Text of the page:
VLN is stepping up in response to the end of the eviction moratorium. We need your help.

The Volunteer Lawyers Network (VLN) is looking for lawyers willing to staff initial appearance clinics in Hennepin, Ramsey, and Anoka counties. 

Sign up at: vlnmn.org/volunteer/housing

By Muria Kruger

The abrupt creation of the Minnesota eviction moratorium in response to the covid-19 pandemic in March 2020 and the subsequent phase-out of the moratorium from June 30 – October 12, 2021 has made landlord/tenant housing law a dynamic area of practice in the last 18 months. These rapid changes are also expected to create a steep influx in demand for eviction defense services throughout the fall and winter of 2021. And because the eviction moratorium was developed in part to protect our state’s most vulnerable renters, most of those needing help at the end of the moratorium will be low-income and in need of free legal services.

For over 50 years, Volunteer Lawyers Network (VLN) has been mobilizing the pro bono resources of the private bar to help meet the legal needs of low-income Minnesotans who otherwise would not be able to afford an attorney. Private bar volunteerism plays a particularly important role in supplementing/expanding the legal services that can be provided by the never-quite-adequately-funded local Legal Aid organizations and in responding to sudden needs of increased legal assistance. (Remember the lawyers in airports when sudden travel bans were announced?) 

Currently VLN volunteers, working in collaboration with local Legal Aid organizations, provide free legal assistance to every tenant, and some landlords, going through an eviction who qualify for (and desire) assistance in Hennepin, Ramsey and Anoka counties. This is a point of pride—knowing that, in particular during the eviction moratorium, no eviction case has gone through court without at least the offer of free legal assistance to those who qualified.

These free legal services are provided through courthouse clinics (all via Zoom right now) that take place during the initial appearance calendars in eviction actions. The courthouse clinics are a partnership between VLN, Legal Aid, and other mediation and financial assistance organizations. The parties checking in for court are told of the services available. The parties who wish to use the services are then siphoned off to separate break-out rooms to meet with a lawyer, financial aid worker, and/or to begin plans to work with a mediator to settle their case. Some courts even provide the possibility of a
seven-day continuance if a party wants to use a service and is unable to do so that day due to high demand or unworkable wait times.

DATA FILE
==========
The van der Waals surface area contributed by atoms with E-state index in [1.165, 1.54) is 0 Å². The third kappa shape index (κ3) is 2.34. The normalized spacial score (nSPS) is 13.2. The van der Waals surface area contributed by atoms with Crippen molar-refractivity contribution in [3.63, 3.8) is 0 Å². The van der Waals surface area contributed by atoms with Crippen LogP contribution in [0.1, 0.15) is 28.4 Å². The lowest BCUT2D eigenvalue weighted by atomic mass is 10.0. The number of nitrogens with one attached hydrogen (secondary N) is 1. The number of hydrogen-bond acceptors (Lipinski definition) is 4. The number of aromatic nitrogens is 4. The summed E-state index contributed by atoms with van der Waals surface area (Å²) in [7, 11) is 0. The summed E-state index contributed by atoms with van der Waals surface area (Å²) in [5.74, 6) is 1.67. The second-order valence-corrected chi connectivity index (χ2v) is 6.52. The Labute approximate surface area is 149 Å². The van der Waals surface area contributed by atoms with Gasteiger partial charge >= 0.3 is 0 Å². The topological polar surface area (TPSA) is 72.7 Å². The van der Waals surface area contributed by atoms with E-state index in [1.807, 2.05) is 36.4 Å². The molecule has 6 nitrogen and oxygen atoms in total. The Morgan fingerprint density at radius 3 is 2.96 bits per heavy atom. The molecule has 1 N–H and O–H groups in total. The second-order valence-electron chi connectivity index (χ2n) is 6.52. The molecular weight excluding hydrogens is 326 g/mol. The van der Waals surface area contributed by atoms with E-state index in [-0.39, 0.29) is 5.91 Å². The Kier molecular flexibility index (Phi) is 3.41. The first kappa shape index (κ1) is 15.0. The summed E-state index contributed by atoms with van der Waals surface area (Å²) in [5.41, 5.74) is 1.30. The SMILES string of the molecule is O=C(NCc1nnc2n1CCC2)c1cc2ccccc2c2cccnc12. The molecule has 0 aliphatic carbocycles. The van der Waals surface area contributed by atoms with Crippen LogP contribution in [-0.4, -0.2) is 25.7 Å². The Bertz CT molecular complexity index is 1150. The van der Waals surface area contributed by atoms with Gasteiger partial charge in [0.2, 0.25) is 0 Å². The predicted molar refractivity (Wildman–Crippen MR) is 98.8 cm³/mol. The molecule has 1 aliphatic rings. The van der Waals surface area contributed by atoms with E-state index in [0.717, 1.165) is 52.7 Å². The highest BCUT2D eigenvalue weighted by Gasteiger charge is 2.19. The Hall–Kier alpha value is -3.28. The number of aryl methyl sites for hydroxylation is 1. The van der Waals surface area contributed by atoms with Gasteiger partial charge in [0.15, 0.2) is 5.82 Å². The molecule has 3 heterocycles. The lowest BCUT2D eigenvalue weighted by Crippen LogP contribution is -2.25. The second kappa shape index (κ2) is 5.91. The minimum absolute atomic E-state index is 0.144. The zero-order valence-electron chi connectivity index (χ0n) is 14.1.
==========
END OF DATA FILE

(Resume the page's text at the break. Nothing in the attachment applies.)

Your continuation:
Meeting the demand associated with the end of the moratorium will require greater engagement from pro bono lawyers. VLN, in particular, is looking for lawyers who are willing to staff initial appearance clinics in Hennepin, Ramsey, and Anoka counties. VLN understands that many lawyer volunteers may not have had experience in landlord/tenant law or litigation, and therefore will need training and oversight. So we have built out our website (www.vlnmn.org/volunteer/housing) to support volunteers with on-demand trainings, sample documents, and other practice resources. VLN’s housing program also has three staff attorneys who are on call to assist volunteers and available to shadow (or be shadowed by) new volunteers not quite ready to provide services on their own. VLN’s housing program further publishes a monthly newsletter with court and legal updates and has a monthly, live (via Zoom) “chat and chew” program in which a VLN staff attorney is available to answer questions and discuss legal updates in a group setting.

Finally, because VLN is currently focusing so many of its resources on responding to the dramatic surge in eviction cases, VLN’s housing program also needs help with its more regular work, which tend to be in areas particularly well-suited for new volunteers. Two such areas are staffing phone advice shifts (daily from 2-4 pm) and taking eviction expungement cases. For phone advice shifts, all materials are provided approximately 24 hours in advance of the shift so that the volunteer may review the legal issues and have a conversation with a VLN staff attorney prior to calling the client. Eviction expungement work is a full representation opportunity that is perfect for new volunteers. 

VLN is proud to work with individual corporations, law firms, or other organizations to discuss what type of volunteer experience is the best match for their lawyers’ skill sets and inclinations. And it’s not too late if you want to get involved with the end of the moratorium—phase out is ending October 12. It’s likely we’ll start to see the greatest volume of cases come through courts then. 

MURIA KRUGER is housing program manager and a resource attorney at Volunteer Lawyers Network.